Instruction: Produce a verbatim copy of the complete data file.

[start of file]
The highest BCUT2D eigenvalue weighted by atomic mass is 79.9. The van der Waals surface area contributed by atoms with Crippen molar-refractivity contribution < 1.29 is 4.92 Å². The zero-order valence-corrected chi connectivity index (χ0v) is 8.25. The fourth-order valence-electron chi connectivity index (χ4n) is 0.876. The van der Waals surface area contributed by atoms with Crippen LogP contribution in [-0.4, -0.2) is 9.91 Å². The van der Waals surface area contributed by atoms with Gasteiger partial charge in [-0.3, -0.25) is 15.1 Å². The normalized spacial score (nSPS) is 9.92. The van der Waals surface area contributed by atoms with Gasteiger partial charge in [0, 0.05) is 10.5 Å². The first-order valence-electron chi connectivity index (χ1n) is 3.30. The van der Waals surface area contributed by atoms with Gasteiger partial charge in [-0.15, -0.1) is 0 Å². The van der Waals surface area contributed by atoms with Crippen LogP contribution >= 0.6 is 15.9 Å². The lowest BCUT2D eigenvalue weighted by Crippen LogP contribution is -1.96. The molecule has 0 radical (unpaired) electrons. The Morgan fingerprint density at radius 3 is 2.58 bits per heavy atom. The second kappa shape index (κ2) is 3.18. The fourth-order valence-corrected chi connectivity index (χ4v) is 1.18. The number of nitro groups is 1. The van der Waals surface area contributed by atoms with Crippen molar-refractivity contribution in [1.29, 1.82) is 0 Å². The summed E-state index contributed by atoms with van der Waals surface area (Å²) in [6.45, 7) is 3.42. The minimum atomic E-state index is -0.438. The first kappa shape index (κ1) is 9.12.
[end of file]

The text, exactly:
The highest BCUT2D eigenvalue weighted by atomic mass is 79.9. The van der Waals surface area contributed by atoms with Crippen molar-refractivity contribution < 1.29 is 4.92 Å². The zero-order valence-corrected chi connectivity index (χ0v) is 8.25. The fourth-order valence-electron chi connectivity index (χ4n) is 0.876. The van der Waals surface area contributed by atoms with Crippen LogP contribution in [-0.4, -0.2) is 9.91 Å². The van der Waals surface area contributed by atoms with Gasteiger partial charge in [-0.3, -0.25) is 15.1 Å². The normalized spacial score (nSPS) is 9.92. The van der Waals surface area contributed by atoms with Gasteiger partial charge in [0, 0.05) is 10.5 Å². The first-order valence-electron chi connectivity index (χ1n) is 3.30. The van der Waals surface area contributed by atoms with Gasteiger partial charge in [-0.15, -0.1) is 0 Å². The van der Waals surface area contributed by atoms with Crippen LogP contribution >= 0.6 is 15.9 Å². The lowest BCUT2D eigenvalue weighted by Crippen LogP contribution is -1.96. The molecule has 0 radical (unpaired) electrons. The Morgan fingerprint density at radius 3 is 2.58 bits per heavy atom. The second kappa shape index (κ2) is 3.18. The fourth-order valence-corrected chi connectivity index (χ4v) is 1.18. The number of nitro groups is 1. The van der Waals surface area contributed by atoms with Crippen molar-refractivity contribution in [1.29, 1.82) is 0 Å². The summed E-state index contributed by atoms with van der Waals surface area (Å²) in [6.45, 7) is 3.42. The minimum atomic E-state index is -0.438. The first kappa shape index (κ1) is 9.12.